I saw an article this week that discussed how, over the last five years, belief in God in the United States has declined by 15%. It is the latest in a string of studies and articles that discuss a general decline in “God-belief” in recent years not only in the United States, but in Canada and Europe, as well (though, the US has come to this decline rather more recently). Whenever I see articles like this, I am reminded of the story told about the late Rev. William Sloane Coffin from a time when he served as Chaplain at Yale University. The story is that a student came to him one day saying that he had concluded that he no longer believed in God. Coffin said, “Tell me about the God you don’t believe in.” The student proceeded to describe a God who was judgmental and demanding, a God who laid down the law and smote those who didn’t follow it, a God who bestowed blessings on some while denying them to others. In short, the student described an image of God that was a caricature, constructed largely on the basis of an unsophisticated reading of the Hebrew Bible. When the student finished, Coffin said, “Good. I don’t believe in that God, either.”
Whenever the question of belief or unbelief in God arises, Coffin’s question to the student should always be asked: which God are you affirming or denying? The sad truth, I think, is that a lot of people – I suspect even most people – have as the object of their belief or unbelief a God very much like the one that the student described to the Rev. Coffin. When one reads the arguments of the so-called “new atheists” against belief, it seems to me that this is the God they are arguing against. It seems clear to me that one of the most important steps in a mature, evolving spiritual journey is to let go of this God. Not in favor of unbelief, but rather, of deeper belief. In essence, we must lose God in order to truly find God.
This God that we need to let go of in order to go deeper belongs to what Richard Rohr has called a first half of life spiritual orientation. As we grow up, begin adult lives, initiate careers, establish intimate relationships, we tend to be driven by internal forces and ambitions that place ourselves at the center and that urge us to define the world in a very clear, black-and-white way. Once a person is “established” and has gained more life experience, if s/he is willing to reflect on those experiences, s/he begins to move into a second half of life spirituality that appreciates complexity, understands that there are many shades of color in the world, perceives that the edges of things are not always sharp but often quite blurred, and is often able to be more other-centered than self-centered. Rohr has said that he has known people in their twenties who already have a second half of life spiritual orientation, and that he has known people in their eighties whose orientation still is one formed in the first half of life. If we are able to make the shift that Rohr describes, we will find that our understanding of who God is also shifts.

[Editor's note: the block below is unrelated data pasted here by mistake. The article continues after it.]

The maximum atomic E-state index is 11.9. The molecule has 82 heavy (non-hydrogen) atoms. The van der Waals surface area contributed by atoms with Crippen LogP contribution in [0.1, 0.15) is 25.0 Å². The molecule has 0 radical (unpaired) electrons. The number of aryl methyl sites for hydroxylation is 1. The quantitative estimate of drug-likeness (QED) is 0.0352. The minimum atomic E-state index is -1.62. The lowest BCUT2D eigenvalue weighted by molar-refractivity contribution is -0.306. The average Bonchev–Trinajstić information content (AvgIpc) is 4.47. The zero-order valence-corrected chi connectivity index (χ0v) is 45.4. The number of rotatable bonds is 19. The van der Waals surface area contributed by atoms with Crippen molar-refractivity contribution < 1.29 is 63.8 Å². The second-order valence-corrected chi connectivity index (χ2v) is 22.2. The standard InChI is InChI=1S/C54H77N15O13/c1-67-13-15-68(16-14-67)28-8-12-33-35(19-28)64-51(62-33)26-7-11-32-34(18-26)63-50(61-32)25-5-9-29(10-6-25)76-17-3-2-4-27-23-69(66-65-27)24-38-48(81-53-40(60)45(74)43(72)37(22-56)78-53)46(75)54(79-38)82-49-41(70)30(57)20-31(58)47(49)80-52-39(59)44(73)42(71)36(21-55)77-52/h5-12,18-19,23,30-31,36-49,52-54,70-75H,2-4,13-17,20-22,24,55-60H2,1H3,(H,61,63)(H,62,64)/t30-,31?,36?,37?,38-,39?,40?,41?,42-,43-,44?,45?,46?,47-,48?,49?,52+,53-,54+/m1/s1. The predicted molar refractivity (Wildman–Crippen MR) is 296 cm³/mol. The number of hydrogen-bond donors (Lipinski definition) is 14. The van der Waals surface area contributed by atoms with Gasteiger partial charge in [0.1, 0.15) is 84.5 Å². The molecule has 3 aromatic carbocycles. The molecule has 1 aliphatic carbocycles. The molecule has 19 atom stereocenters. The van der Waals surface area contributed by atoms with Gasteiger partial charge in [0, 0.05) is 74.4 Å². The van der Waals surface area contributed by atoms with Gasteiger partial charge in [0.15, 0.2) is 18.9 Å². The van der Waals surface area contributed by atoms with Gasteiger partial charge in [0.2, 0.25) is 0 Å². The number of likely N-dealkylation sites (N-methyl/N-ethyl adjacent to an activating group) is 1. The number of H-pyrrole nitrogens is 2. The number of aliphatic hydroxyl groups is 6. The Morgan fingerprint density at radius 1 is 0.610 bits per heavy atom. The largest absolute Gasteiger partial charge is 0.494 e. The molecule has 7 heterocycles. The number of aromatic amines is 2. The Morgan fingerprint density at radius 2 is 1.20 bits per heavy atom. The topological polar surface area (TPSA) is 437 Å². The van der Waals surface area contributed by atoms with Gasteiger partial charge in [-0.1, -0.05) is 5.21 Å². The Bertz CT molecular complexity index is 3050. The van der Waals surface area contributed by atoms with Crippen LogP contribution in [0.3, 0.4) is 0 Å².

Here’s another quote from Fr. Rohr (the bold emphasis is mine):
If we want to go to the mature, mystical, and non-dual levels of spirituality, we must first deal with the often faulty, inadequate, and even toxic images of God that most people are dealing with before they have authentic God experience. Both God as Trinity and Jesus as the “image of the invisible God” reveal a God quite different—and much better—than the Santa Claus image or the “I will torture you if you do not love me” God that most people are still praying to. Such images are an unworkable basis for any real spirituality.
Trinity reveals that God is the Divine Flow under, around, and through all things—much more a verb than a noun; relationship itself rather than an old man sitting on a throne. Jesus tells us that God is like a loving parent, who runs toward us, clasps, and kisses us while we are “still a long ways off” (Luke 15:20). Until this is personally experienced, most of Christianity does not work. This theme moves us quickly into practice-based religion (orthopraxy) over mere words and ideas (orthodoxy).
The fact that belief in God is declining in our society, and the likelihood that the God who is losing credibility is the caricatured God that Coffin’s student described, is an indication, I think, that people are finding it difficult to have the essential, formative experience that Rohr speaks of when he describes God as like a loving parent running toward us: “until this is personally experience, most of Christianity does not work.” To me, this speaks powerfully of the need for Christian communities today who help people to find this experience, so that they can (using Rohr’s terms) move beyond God as noun to discover the deeper (and truer) mystery of God as verb.
The quote from Fr. Richard Rohr is from the Daily Meditation from the Center for Action and Contemplation dated June 24, 2012.